Preparations for a European armed drone are entering the final round, and its development is set to begin in a year’s time. Four years later, a first model could be launched for test flights.
The German Ministry of Defense wants to purchase 21 so-called „Eurodrones“. This was written by the federal government in response to a small question. They form seven complete systems, each with two mobile ground control stations. The aircraft are controlled by a pilot and a payload operator, which processes the reconnaissance data. The Bundeswehr will have a total of 16 ground stations, two of which will presumably be kept in reserve. „German Bundeswehr to get 21 „Eurodrones““ weiterlesen
The market for military long-endurance drones is dominated by two companies from Israel and one from the USA. Their products are now flying missions to monitor the Mediterranean Sea.
The Israeli company Elbit has been commissioned by the European Union to monitor the Mediterranean Sea. The company, which specializes in defence and surveillance technology, announced this at the beginning of November. For two years unarmed drones of the type „Hermes 900“ are to be launched from Portugal for reconnaissance missions. The flights will probably take place in the western Mediterranean around the Strait of Gibraltar. Responsible is the European Maritime Safety Agency (EMSA), which announced such plans two years ago. Last summer, EMSA tested two different drones in a pilot project. With their long endurance, they also belonged to the so-called MALE class, but are considerably smaller than the „Hermes 900“. „Drones watching Fortress Europe“ weiterlesen
With the support of the EU, arms companies want to try out how 20 different drones can be networked in the air and at sea. Tests will take place in the Mediterranean Sea and the Baltic Sea. In two years „Ocean2020“ should deliver first results.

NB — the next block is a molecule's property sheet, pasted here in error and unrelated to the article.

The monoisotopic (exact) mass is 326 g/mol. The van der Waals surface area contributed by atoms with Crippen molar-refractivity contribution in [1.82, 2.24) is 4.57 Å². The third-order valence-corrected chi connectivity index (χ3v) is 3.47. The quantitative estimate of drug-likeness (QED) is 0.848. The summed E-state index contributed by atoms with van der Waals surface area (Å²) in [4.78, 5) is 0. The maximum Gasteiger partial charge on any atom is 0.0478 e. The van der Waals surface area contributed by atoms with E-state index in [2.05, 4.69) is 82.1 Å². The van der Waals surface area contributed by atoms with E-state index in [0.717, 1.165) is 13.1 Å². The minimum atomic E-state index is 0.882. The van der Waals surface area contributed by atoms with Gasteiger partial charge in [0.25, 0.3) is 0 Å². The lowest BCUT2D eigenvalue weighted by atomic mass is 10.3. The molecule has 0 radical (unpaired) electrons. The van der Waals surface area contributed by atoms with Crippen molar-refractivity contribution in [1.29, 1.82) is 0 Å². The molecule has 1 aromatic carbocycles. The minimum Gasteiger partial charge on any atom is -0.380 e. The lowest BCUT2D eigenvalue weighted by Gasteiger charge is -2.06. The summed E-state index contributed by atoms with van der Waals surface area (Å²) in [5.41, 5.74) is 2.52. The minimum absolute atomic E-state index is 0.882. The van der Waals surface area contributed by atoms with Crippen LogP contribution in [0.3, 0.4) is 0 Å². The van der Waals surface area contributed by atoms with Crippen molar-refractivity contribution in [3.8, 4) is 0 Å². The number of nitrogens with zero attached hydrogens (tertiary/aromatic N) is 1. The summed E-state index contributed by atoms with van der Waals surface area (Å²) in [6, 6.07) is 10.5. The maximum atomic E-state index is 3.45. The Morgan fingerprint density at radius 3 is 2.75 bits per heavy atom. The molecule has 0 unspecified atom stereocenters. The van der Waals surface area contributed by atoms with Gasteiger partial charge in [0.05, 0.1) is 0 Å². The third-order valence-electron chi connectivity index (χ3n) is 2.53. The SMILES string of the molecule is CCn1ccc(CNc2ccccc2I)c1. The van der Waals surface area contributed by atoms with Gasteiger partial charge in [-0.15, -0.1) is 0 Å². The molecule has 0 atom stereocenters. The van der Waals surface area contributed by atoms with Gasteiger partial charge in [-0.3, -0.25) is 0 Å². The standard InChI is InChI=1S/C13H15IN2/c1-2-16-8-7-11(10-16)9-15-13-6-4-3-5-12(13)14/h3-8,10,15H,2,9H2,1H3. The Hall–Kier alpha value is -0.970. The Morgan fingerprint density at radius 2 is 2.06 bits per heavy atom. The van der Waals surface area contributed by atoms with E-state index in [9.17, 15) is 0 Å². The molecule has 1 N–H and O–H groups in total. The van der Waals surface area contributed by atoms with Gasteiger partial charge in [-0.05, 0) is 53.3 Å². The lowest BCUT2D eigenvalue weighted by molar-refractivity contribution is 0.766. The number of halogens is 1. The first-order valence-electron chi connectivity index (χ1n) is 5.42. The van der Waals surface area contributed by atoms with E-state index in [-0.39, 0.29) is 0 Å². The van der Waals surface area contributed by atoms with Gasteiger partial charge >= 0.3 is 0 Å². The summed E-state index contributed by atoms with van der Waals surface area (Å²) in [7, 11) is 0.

The European Union is funding a research project on the integration of drones and unmanned submarines into fleet units. According to the EU Commission, the „Ocean2020“ project will be used for „maritime surveillance and interdiction missions at sea“ and other military purposes. The information gathered on the swarms of drones provided the „commanders“ with a „comprehensive picture“ of developing situations, together with findings from other systems. The military project „Ocean2020“ is financed by the European Defence Fund, for which the EU Commission has approved 35 million euros. First results should be available in 2020. „EU researches drone swarms for maritime surveillance“ weiterlesen
Until now, army drones fly in segregated airspace, but soon they will also be allowed for civil airspace. For this purpose, military companies are developing automatic avoid systems. The „Eurodrone“ will be the first to implement this as standard; in Germany, the „Triton“ spy drone may be faster.
The European defence companies Airbus, Dassault and Leonardo want to develop the armed „Eurodrone“ to production readiness by 2025. The medium-altitude-long-endurance drone (MALE) should then be flown by the Bundeswehr and other armies of the EU. In Germany, military drones have so far been operating exclusively in specially reserved airspaces. That could change soon: The Eurodrone is to be fully integrated into the so-called controlled airspace. „European military drones to fly alongside civilian aircraft“ weiterlesen